In the 3rd century AD at Hierapolis in Western Turkey, it appears that the priests of Apollo were part of an elaborate deception that involved a real death chamber that is still off-limits to visitors today.
The Temple of Apollo was situated on top of a man-made platform attached to a monumental staircase, with an opening into the ground nearby that was known as the Plutonion. This 30-foot wide hole was often surrounded by a thick mist and possibly a fence, making it nearly impossible for curious visitors to the hole to see inside – however, this was for their own safety. Why is that?
It seems that the Temple of Apollo was built along a geological fault line, which elsewhere in the city produced its famed hot springs, a perfect natural feature for the Romans who loved their public baths. Unfortunately, another natural feature of this fault line was that it produced poisonous gases, which had to be released into the air somehow. In this case, the poisonous gases were mainly deadly amounts of carbon dioxide: enough to suffocate a living creature almost instantly. And guess where they were released into the air?
Indeed, the large hole in the ground near the temple was the release point for the gas. Any living creature that entered the hole – both in antiquity and even today – died immediately. Studies of the Plutonion and the Temple of Apollo have revealed a secret correlation between the two sites. It is known from ancient sources that the Plutonion was used for animal sacrifices, which were carried out by the Priests of Cybele – apparently the priests were the only living things that could enter the cavern without being affected by the gases.
These priests were from the nearby Temple of Cybele, a cult associated with the Mother-goddess figure Cybele. Her cult revolved around themes of death and rebirth, and she was often worshiped in caves which were thought to be associated with the Underworld. Thus, the priests of Cybele probably found the death pit to be quite appropriate for their worship, and chose it to carry out their sacrifices. What probably happened was that the priests put four cloth sacks over their heads, creating a pocket of clean air that would last several minutes – allowing them to enter the cave with the sacrifice, wait for the animal to die, and… then what?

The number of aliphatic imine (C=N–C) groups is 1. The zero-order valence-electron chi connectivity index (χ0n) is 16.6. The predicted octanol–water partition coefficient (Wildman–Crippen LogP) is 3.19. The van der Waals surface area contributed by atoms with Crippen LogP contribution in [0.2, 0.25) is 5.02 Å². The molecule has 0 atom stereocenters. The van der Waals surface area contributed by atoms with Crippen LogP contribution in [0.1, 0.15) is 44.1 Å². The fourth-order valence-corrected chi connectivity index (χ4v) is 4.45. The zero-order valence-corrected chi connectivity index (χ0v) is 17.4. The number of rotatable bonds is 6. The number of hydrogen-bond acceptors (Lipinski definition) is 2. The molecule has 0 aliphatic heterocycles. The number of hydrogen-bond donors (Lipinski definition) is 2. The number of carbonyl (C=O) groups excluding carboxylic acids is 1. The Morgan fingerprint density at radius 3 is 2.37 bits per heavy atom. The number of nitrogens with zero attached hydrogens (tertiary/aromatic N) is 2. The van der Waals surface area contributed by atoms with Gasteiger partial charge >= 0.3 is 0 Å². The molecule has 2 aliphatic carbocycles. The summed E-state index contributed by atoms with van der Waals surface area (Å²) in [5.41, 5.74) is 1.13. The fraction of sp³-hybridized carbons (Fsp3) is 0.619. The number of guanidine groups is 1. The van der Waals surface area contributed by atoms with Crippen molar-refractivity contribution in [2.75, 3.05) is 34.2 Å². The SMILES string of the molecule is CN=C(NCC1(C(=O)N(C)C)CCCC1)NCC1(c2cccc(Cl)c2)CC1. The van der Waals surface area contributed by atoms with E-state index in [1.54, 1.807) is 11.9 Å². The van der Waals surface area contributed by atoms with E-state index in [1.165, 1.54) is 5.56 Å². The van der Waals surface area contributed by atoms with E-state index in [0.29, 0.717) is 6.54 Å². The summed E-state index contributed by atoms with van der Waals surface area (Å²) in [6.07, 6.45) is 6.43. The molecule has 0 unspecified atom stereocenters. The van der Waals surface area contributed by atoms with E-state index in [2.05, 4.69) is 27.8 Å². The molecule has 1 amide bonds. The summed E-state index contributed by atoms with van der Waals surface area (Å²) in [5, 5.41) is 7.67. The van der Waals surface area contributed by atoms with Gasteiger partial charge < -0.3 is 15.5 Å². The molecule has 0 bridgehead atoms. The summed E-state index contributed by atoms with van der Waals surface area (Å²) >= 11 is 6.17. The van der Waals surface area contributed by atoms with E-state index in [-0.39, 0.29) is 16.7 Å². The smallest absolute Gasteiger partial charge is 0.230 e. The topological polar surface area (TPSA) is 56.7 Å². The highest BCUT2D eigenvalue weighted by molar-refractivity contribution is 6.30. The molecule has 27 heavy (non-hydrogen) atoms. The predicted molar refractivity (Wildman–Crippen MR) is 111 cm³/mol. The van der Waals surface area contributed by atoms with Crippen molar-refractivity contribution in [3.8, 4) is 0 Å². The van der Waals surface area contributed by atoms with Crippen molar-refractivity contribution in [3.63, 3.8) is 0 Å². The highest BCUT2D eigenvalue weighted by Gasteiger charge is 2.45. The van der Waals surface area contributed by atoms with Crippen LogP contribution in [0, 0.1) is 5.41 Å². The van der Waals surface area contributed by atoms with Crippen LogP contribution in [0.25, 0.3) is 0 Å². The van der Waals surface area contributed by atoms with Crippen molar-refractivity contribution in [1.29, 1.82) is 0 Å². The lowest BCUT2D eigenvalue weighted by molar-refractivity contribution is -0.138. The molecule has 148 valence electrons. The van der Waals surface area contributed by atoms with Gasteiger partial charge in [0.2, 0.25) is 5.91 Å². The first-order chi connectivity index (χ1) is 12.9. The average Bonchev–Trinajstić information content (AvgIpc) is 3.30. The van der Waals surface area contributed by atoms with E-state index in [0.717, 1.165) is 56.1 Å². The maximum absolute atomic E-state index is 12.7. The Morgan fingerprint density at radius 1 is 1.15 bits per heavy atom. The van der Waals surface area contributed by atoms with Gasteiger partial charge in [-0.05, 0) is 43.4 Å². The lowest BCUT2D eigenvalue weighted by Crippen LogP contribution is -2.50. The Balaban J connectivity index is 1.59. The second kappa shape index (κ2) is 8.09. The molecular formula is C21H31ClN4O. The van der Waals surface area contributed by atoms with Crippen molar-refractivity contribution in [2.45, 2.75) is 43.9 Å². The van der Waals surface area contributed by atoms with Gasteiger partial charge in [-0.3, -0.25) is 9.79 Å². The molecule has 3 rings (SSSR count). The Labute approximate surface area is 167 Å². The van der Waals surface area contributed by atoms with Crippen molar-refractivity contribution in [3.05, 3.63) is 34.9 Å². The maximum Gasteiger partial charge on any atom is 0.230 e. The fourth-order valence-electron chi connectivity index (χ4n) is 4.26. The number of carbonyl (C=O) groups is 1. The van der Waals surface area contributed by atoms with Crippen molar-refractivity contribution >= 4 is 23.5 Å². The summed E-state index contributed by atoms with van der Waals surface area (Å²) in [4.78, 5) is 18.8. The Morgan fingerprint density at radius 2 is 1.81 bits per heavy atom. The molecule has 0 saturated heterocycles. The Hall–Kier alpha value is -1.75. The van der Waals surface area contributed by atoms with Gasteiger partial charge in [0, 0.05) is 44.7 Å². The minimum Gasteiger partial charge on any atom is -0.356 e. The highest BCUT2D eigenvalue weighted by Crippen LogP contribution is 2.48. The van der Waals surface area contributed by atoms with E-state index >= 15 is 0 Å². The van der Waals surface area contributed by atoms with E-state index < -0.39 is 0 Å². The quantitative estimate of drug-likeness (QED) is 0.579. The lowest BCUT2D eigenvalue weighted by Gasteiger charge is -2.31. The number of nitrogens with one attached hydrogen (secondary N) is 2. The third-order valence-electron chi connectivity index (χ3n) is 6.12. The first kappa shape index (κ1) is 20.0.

Believe it or not, the Plutonion widens as it runs under the ground, leading directly to: the Temple of Apollo. A man-made section of this tunnel also leads to a room about 13 feet wide at the end, which would have given priests from the Temple of Apollo direct access to the death pit. What appears to have happened was that the Cybele priests brought the sacrifices far enough into the pit for the priests from the Temple of Apollo to enter the pit from the other side safely – where the fumes were already dispersed and couldn’t harm them – so that they could retrieve the sacrifices, prepare them in the underground room, and then display them in the upper rooms of the temple. This religious ritual would have seemed like an incredible miracle to visiting worshipers – although it was really just a creative bit of stage magic.
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